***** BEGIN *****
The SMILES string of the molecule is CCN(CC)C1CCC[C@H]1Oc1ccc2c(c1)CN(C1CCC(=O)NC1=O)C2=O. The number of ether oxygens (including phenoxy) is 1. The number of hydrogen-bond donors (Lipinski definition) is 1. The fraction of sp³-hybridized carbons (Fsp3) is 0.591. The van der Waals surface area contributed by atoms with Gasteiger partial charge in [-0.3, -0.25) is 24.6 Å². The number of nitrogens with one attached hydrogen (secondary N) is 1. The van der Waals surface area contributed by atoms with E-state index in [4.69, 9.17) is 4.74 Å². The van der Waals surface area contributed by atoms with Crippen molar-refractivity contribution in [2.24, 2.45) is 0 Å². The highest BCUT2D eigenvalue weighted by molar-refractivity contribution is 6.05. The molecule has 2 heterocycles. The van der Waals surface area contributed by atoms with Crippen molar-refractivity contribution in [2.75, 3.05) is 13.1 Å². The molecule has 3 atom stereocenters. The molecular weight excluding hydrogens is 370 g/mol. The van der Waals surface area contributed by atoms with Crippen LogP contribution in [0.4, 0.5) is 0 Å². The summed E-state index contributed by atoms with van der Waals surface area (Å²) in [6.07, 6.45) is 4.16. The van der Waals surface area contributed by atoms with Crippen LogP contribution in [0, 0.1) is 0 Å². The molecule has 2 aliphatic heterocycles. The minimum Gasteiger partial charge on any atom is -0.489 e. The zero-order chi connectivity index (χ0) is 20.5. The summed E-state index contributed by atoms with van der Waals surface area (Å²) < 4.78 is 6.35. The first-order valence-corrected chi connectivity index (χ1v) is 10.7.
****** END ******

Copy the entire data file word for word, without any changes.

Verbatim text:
The SMILES string of the molecule is CCN(CC)C1CCC[C@H]1Oc1ccc2c(c1)CN(C1CCC(=O)NC1=O)C2=O. The number of ether oxygens (including phenoxy) is 1. The number of hydrogen-bond donors (Lipinski definition) is 1. The fraction of sp³-hybridized carbons (Fsp3) is 0.591. The van der Waals surface area contributed by atoms with Gasteiger partial charge in [-0.3, -0.25) is 24.6 Å². The number of nitrogens with one attached hydrogen (secondary N) is 1. The van der Waals surface area contributed by atoms with E-state index in [4.69, 9.17) is 4.74 Å². The van der Waals surface area contributed by atoms with Crippen molar-refractivity contribution in [2.24, 2.45) is 0 Å². The highest BCUT2D eigenvalue weighted by molar-refractivity contribution is 6.05. The molecule has 2 heterocycles. The van der Waals surface area contributed by atoms with Crippen molar-refractivity contribution in [2.75, 3.05) is 13.1 Å². The molecule has 3 atom stereocenters. The molecular weight excluding hydrogens is 370 g/mol. The van der Waals surface area contributed by atoms with Crippen LogP contribution in [0.4, 0.5) is 0 Å². The summed E-state index contributed by atoms with van der Waals surface area (Å²) in [6.07, 6.45) is 4.16. The van der Waals surface area contributed by atoms with Crippen LogP contribution in [0, 0.1) is 0 Å². The molecule has 2 aliphatic heterocycles. The minimum Gasteiger partial charge on any atom is -0.489 e. The zero-order chi connectivity index (χ0) is 20.5. The summed E-state index contributed by atoms with van der Waals surface area (Å²) < 4.78 is 6.35. The first-order valence-corrected chi connectivity index (χ1v) is 10.7.